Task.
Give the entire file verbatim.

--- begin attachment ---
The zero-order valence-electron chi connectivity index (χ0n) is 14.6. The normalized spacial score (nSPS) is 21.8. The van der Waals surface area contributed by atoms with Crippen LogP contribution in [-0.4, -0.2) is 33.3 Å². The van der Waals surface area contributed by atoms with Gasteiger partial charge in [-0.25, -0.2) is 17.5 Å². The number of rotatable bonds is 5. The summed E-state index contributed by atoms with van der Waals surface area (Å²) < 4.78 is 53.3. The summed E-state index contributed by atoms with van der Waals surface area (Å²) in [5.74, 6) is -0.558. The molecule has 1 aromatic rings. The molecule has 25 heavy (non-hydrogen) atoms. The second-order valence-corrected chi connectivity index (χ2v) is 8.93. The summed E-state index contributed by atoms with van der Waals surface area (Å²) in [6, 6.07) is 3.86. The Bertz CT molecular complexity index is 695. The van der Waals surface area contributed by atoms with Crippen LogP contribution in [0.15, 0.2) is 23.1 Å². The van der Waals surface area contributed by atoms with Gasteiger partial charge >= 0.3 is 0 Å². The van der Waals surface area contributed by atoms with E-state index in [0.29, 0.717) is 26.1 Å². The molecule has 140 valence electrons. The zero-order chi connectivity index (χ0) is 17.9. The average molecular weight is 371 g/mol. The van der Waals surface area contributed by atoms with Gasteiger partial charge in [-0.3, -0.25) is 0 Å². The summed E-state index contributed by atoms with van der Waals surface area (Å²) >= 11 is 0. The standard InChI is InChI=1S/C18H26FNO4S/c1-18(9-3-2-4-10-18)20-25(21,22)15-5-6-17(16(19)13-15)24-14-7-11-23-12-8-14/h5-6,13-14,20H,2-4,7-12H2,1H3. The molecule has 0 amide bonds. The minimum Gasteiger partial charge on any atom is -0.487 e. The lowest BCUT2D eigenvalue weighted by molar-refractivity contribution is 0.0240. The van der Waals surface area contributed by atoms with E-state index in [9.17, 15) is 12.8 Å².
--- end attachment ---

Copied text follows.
The zero-order valence-electron chi connectivity index (χ0n) is 14.6. The normalized spacial score (nSPS) is 21.8. The van der Waals surface area contributed by atoms with Crippen LogP contribution in [-0.4, -0.2) is 33.3 Å². The van der Waals surface area contributed by atoms with Gasteiger partial charge in [-0.25, -0.2) is 17.5 Å². The number of rotatable bonds is 5. The summed E-state index contributed by atoms with van der Waals surface area (Å²) < 4.78 is 53.3. The summed E-state index contributed by atoms with van der Waals surface area (Å²) in [5.74, 6) is -0.558. The molecule has 1 aromatic rings. The molecule has 25 heavy (non-hydrogen) atoms. The second-order valence-corrected chi connectivity index (χ2v) is 8.93. The summed E-state index contributed by atoms with van der Waals surface area (Å²) in [6, 6.07) is 3.86. The Bertz CT molecular complexity index is 695. The van der Waals surface area contributed by atoms with Crippen LogP contribution in [0.15, 0.2) is 23.1 Å². The van der Waals surface area contributed by atoms with Gasteiger partial charge >= 0.3 is 0 Å². The van der Waals surface area contributed by atoms with E-state index in [0.29, 0.717) is 26.1 Å². The molecule has 140 valence electrons. The zero-order chi connectivity index (χ0) is 17.9. The average molecular weight is 371 g/mol. The van der Waals surface area contributed by atoms with Gasteiger partial charge in [-0.3, -0.25) is 0 Å². The summed E-state index contributed by atoms with van der Waals surface area (Å²) >= 11 is 0. The standard InChI is InChI=1S/C18H26FNO4S/c1-18(9-3-2-4-10-18)20-25(21,22)15-5-6-17(16(19)13-15)24-14-7-11-23-12-8-14/h5-6,13-14,20H,2-4,7-12H2,1H3. The molecule has 0 amide bonds. The minimum Gasteiger partial charge on any atom is -0.487 e. The lowest BCUT2D eigenvalue weighted by molar-refractivity contribution is 0.0240. The van der Waals surface area contributed by atoms with E-state index in [9.17, 15) is 12.8 Å².